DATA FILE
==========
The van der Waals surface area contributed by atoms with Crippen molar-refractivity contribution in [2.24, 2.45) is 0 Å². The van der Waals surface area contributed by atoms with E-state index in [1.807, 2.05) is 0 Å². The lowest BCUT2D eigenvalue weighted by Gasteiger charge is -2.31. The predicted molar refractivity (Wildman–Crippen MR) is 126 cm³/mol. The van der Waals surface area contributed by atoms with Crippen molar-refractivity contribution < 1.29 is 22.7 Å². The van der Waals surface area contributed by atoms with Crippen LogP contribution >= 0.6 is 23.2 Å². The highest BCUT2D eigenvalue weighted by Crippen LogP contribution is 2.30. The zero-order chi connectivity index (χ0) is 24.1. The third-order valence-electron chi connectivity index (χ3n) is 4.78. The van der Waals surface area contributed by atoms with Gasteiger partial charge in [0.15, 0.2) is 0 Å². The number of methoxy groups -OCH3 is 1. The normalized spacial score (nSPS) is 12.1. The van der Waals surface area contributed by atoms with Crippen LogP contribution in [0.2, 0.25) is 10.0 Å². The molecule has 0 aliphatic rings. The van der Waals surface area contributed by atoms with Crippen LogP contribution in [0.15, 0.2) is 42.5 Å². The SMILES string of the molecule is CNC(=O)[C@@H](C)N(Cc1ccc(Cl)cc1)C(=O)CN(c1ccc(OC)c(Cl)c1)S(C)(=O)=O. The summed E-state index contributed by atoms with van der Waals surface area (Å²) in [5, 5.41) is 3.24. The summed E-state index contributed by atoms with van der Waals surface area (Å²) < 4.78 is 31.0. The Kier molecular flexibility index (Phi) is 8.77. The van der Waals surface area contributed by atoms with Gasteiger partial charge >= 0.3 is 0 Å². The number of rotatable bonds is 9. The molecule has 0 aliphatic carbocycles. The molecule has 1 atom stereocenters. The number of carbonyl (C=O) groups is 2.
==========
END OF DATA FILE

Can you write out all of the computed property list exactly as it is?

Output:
The van der Waals surface area contributed by atoms with Crippen molar-refractivity contribution in [2.24, 2.45) is 0 Å². The van der Waals surface area contributed by atoms with E-state index in [1.807, 2.05) is 0 Å². The lowest BCUT2D eigenvalue weighted by Gasteiger charge is -2.31. The predicted molar refractivity (Wildman–Crippen MR) is 126 cm³/mol. The van der Waals surface area contributed by atoms with Crippen molar-refractivity contribution < 1.29 is 22.7 Å². The van der Waals surface area contributed by atoms with Crippen LogP contribution >= 0.6 is 23.2 Å². The highest BCUT2D eigenvalue weighted by Crippen LogP contribution is 2.30. The zero-order chi connectivity index (χ0) is 24.1. The third-order valence-electron chi connectivity index (χ3n) is 4.78. The van der Waals surface area contributed by atoms with Gasteiger partial charge in [0.15, 0.2) is 0 Å². The number of methoxy groups -OCH3 is 1. The normalized spacial score (nSPS) is 12.1. The van der Waals surface area contributed by atoms with Crippen LogP contribution in [0.2, 0.25) is 10.0 Å². The molecule has 0 aliphatic rings. The van der Waals surface area contributed by atoms with Crippen LogP contribution in [0.15, 0.2) is 42.5 Å². The SMILES string of the molecule is CNC(=O)[C@@H](C)N(Cc1ccc(Cl)cc1)C(=O)CN(c1ccc(OC)c(Cl)c1)S(C)(=O)=O. The summed E-state index contributed by atoms with van der Waals surface area (Å²) in [5, 5.41) is 3.24. The summed E-state index contributed by atoms with van der Waals surface area (Å²) < 4.78 is 31.0. The Kier molecular flexibility index (Phi) is 8.77. The van der Waals surface area contributed by atoms with Gasteiger partial charge >= 0.3 is 0 Å². The number of rotatable bonds is 9. The molecule has 0 aliphatic carbocycles. The molecule has 1 atom stereocenters. The number of carbonyl (C=O) groups is 2.